China communication agency

How to design your brand for China

You've finally decided to sell your product on the Chinese market.

Why not? After all, China has 1 billion consumers, a booming economy and an increasingly sophisticated market. Enough to thrill anyone with an entrepreneurial streak. But you know very well that this diversification remains risky. For a number of reasons, including design of your brand.

So how do you adapt to the Chinese market?

  • Make sure you hire a professional to translate your brand name effectively into Chinese, taking into account its phonetic implications and literary meaning. A simple literal translation can have catastrophic results.
  • Unlike the West, the Chinese process information differently. They process general information first and then analyse the details.
  • As you can imagine, colour and symbolism differ in meaning from the West. For example, the colour red is considered lucky in Chinese culture and the apple is a symbol of peace. Research the colours and symbols of your brand. This may lead you to make changes to your design but also to identify communication opportunities.
  • Thoroughly research what your brand means to the Western market and transpose it to the Chinese market to see what is likely to be misunderstood. Bear in mind that you may need to ask an expert for help.

When you think of design, you don't necessarily think of China as one of its main markets. contributors history, and it's wrong. It was in China that printing and paper were invented. This led to China having its own aesthetic, its own calligraphy and its own interpretation of visual content.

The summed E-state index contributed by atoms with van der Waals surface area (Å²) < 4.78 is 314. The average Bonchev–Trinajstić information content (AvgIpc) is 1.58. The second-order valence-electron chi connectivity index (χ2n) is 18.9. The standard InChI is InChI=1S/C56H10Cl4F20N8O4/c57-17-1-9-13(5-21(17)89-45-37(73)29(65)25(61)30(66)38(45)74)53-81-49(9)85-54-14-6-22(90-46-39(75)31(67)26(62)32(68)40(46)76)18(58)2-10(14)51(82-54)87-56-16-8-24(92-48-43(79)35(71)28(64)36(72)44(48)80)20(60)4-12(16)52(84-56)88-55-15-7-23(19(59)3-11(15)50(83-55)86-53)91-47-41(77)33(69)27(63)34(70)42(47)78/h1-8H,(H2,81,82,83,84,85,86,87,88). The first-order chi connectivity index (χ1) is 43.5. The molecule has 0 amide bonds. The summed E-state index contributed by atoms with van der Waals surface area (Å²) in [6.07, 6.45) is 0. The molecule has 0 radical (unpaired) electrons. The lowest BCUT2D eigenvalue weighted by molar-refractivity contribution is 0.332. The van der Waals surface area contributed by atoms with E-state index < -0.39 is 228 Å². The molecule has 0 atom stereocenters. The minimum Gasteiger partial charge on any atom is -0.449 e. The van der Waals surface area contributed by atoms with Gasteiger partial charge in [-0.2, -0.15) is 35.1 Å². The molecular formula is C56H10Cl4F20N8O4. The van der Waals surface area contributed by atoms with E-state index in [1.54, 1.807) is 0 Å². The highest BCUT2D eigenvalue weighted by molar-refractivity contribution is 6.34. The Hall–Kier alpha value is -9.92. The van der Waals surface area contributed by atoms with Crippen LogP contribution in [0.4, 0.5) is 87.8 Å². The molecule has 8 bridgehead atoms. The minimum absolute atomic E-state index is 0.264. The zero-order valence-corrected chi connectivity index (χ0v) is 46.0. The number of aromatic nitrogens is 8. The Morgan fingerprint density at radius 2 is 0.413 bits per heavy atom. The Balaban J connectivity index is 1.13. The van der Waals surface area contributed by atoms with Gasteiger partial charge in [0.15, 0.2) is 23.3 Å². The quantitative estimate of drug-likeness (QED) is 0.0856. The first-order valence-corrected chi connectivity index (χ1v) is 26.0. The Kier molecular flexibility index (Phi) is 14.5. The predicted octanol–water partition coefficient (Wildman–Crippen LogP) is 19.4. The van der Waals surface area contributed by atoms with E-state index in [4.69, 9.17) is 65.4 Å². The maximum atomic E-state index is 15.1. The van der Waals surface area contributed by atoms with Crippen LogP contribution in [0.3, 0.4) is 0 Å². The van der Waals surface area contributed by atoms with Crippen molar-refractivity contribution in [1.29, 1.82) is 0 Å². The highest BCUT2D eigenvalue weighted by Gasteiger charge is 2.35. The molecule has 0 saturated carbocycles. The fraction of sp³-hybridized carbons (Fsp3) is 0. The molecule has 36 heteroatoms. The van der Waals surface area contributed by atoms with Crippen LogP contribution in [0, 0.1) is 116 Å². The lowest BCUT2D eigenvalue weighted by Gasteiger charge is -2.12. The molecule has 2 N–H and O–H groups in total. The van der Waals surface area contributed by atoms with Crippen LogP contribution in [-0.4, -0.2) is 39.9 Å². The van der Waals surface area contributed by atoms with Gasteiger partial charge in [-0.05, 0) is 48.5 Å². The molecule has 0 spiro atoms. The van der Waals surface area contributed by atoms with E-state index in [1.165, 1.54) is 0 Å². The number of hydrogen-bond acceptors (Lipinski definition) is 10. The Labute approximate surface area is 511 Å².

The reason why China is not associated with graphic design and art is due to the Cultural Revolution. During this time, any visual medium that did not come from the State was prohibited. But times have changed, and the China has opened up to the free market. For Chinese companies, this has meant problems to overcome. For example, adapting the design to their needs. cultural heritage while being modern, a balance that is not always easy to strike. Today, Chinese companies are fond young talent contemporary who can effectively communicate their company's values.


Why is typography so important in China?

For brands in China, typography and naming are an essential part of the design for the simple reason that thevisual appearance the brand name and the meaning are completely inseparable. If the Chinese brand name is not studied, the repercussions can be quite serious. serious and often fails to penetrate the market.

Typographic 'failures

Upon entering the Chinese market, Coca Cola defined its Chinese name as 啃 蜡 (Kēdǒu kěn là) which is phonetically correct but translates to "biting a wax tadpole. They later changed their brand name to 可口可乐 (Kěkǒukělè), which means. "tasty happiness which is much better suited to Coca-Cola's marketing.

Mercedes Benz is another example. The "Mercedes" part of the brand is difficult to pronounce in Chinese and has no meaning. For this reason, the carmaker decided to adopt the Chinese name of 奔驰 (Bēnchí) , which means "Mercedes".top speed". A memorable, beautiful and meaningful brand name.

Successful typography